• April 15, 2024
  • Last Update April 14, 2024 9:48 PM
  • Nairobi

How Important Government Messages Were Delivered

How Important Government Messages Were Delivered

After keeping the captive (or captured) audience waiting literally a whole day, the big man would spend a few minutes saying all manner of obvious things before sealing his speech with a loyalty-gauging political slogan

As a young reporter in Iten, Elgeyo Marakwet District (now Elgeyo Marakwet County), I was constantly amazed to see men who managed to be drunk by 8am every morning. 

There were days when reports would reach our desk that the area political supremo, Nicholas Kipyator Kiprono arap Biwott, would be coming to the district for some event or other. The exact time of his arrival would be a closely guarded secret, so to be on the safe side we would set up our equipment as early as 8:30am, usually in a primary school; never mind that he would often arrive with his own camera crew all the way from Nairobi.  

Villagers would then start to arrive at the venue – the younger ones with bloodshot eyes and the older ones with rheumy eyes, their burps and hiccups sounding like a sentence in an unintelligible, foreign language.

We would then all embark on waiting, it seemed, for Godot. 

In those days, we could commandeer a government Land Rover, of a certain vintage, that was still rugged enough to deliver us even to the badlands of Tot and Chemlingot. The inebriated denizens would scout around it, admiring its worn out tires and the gauze wire protecting the radiator between its double-breast headlights. 

There would be low-octave, good-natured banter among the crowd, for the Kalenjin are not as loud or boisterous as the Kisii or the Luo; neither are they like the skinny Kikuyu cowboys into whom alcohol seems to inject a vial of Dutch courage that causes them to start throwing kicks and blows that do not land on any intended target. 

As the time passed, some of the men would eventually mount the car and sit on the bonnet – without asking anyone for permission of course. I guess they saw this as an irresistible opportunity to sit on government.  

Intermittently, a man, or a group of men, would climb down, their spirits by then a bit low. They would disappear briefly before making a grand re-entry, their spirits obviously boosted as they bumped against one another and staggered back to the venue to lend their support to the rest of us in the important task of waiting for the big man.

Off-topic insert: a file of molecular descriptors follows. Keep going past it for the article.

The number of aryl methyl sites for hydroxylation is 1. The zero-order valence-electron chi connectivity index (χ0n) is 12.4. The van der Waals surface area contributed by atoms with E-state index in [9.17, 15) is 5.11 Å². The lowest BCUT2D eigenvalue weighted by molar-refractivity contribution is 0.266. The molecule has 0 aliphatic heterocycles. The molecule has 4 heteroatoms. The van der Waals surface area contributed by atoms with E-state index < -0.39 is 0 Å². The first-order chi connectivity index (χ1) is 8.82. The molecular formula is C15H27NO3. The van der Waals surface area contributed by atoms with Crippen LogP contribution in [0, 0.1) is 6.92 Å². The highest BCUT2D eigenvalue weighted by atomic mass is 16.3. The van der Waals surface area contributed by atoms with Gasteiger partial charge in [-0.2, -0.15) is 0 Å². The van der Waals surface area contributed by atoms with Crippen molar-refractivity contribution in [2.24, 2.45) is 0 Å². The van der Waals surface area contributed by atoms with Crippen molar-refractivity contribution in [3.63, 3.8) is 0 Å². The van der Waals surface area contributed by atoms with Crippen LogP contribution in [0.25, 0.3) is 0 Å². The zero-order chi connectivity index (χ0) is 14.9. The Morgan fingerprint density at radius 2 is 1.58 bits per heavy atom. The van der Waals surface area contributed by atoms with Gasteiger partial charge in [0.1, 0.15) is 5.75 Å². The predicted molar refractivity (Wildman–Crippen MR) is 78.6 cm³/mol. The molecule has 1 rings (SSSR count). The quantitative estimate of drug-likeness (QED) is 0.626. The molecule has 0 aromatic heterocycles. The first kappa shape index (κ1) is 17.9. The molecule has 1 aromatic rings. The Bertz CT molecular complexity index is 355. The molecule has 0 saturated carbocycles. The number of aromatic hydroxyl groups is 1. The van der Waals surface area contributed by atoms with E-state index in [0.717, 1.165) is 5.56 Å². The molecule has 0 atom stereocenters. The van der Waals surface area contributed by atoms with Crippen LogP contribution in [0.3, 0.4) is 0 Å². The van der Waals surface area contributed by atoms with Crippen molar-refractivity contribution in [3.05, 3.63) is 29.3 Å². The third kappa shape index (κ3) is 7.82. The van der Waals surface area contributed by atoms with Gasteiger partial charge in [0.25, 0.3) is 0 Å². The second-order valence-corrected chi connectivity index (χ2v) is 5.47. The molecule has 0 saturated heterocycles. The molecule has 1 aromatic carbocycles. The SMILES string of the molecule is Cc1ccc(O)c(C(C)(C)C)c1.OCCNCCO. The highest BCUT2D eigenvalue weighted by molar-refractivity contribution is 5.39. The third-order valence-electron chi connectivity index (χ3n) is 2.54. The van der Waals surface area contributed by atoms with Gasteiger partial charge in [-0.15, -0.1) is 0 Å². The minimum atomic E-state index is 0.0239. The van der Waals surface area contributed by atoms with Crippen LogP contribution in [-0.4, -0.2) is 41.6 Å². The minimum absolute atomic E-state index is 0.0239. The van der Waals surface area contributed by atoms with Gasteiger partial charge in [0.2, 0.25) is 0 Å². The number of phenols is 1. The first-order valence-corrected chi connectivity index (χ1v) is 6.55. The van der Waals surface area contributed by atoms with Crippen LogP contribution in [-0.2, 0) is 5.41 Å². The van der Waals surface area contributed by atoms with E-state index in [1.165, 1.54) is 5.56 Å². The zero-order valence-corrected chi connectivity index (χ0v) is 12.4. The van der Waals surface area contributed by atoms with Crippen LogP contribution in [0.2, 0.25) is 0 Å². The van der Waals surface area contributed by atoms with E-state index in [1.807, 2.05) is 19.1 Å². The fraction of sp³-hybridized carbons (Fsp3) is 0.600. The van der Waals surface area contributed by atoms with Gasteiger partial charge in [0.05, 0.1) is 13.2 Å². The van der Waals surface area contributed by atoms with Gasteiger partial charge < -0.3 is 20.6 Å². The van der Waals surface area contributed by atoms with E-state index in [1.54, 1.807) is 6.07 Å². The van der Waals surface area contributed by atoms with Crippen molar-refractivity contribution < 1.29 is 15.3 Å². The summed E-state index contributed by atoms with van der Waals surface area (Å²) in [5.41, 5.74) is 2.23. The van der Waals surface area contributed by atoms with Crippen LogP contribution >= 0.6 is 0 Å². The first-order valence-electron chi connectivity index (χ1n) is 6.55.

Those were the days when chiefs were chiefs and kirauni (crown) was kirauni, and their word was law. In fact, armed with the Chiefs Act, the chief was more powerful than a district commissioner.

Back then, it was inconceivable that a whole cabinet minister, in charge of the Energy docket no less, could come all this way to address just 10 people in an expanse the size of a school football field. So villagers were herded to the venue – some kicking and screaming – to lend their ears to the important message from the government delivered by the big man. The presence of the village drunks was a crucial compromise: come and listen to the minister, regardless of your state of consciousness or coherence.

The Elgeyo and the Marakwet are very generous people. They would serve us with plenty of good food, although I never saw the drunks eat it – they would only look at it with their bulging eyes before giving it a wide berth. For their favourite drink, busaa, a thick, fermented gruel, came packed with its own nutritional benefits and never left its imbibers with empty stomachs.

That is how the lunch hour would come and pass, and we, the minister’s captive audience, would wait some more.

At around 5pm, a fixed-wing plane would be spotted from a distance. Its sighting would cause a little commotion as it passed overhead on its way to Kimwarer or some other airstrip where it would land.

At 6pm, the minister would arrive in a motorcade and his bodyguards would have a difficult time rearranging the drunks to constitute a proper audience for the minister and preventing them from raising their hands to greet him or to ask what looked like really burning questions.

The event would then kick off. A burly Paramount Chief Al Haji Chepkeitany would lead us in traditional Kalenjin prayers. He looked and sounded like Franco Luambo Luanzo Makiadi belting out Tres Impoli as he offered his prayers in a deep passionate tone while the rest of us, hands outstretched with palms facing up to receive the blessings, intoned, “Kutuny!” or “Sere!” (I can’t remember which).

I have seen this same posture during prayers by Kikuyu and Maasai elders, but I have also witnessed the same posture in Muslim and Christian supplication. I am therefore not sure that the posture is exclusively African. 

After the prayers, a few leaders would then be invited to “greet” the people and say “one or two things”. 

Finally, the minister would deliver his long-awaited message. “The rains have started,” he would reveal in a disjointed and uninspired staccato, and advise farmers to take advantage of the season to plant maize. He would then move on to warning the “enemies of development”. 

Finally, he would belt out “Harambee!” three times and ask: “Mtukufu rais wapi (Where is his excellence, the president)?To which the crowd, drunks included, would roar in response: “Juu, juu, juu zaidi! (High, high, and higher), thus delivering a fitting crescendo for the national political chorus.

Having delivered the government’s message and ensured that the people’s loyalty was still in place, the minister would step off the dais and leave. By the time we finished dissembling our equipment and loading it in the car, it would be approaching 7pm. 

And then we would embark on the difficult task of writing news without mentioning the only newsworthy fact – that drunken villagers had survived a whole day without food.

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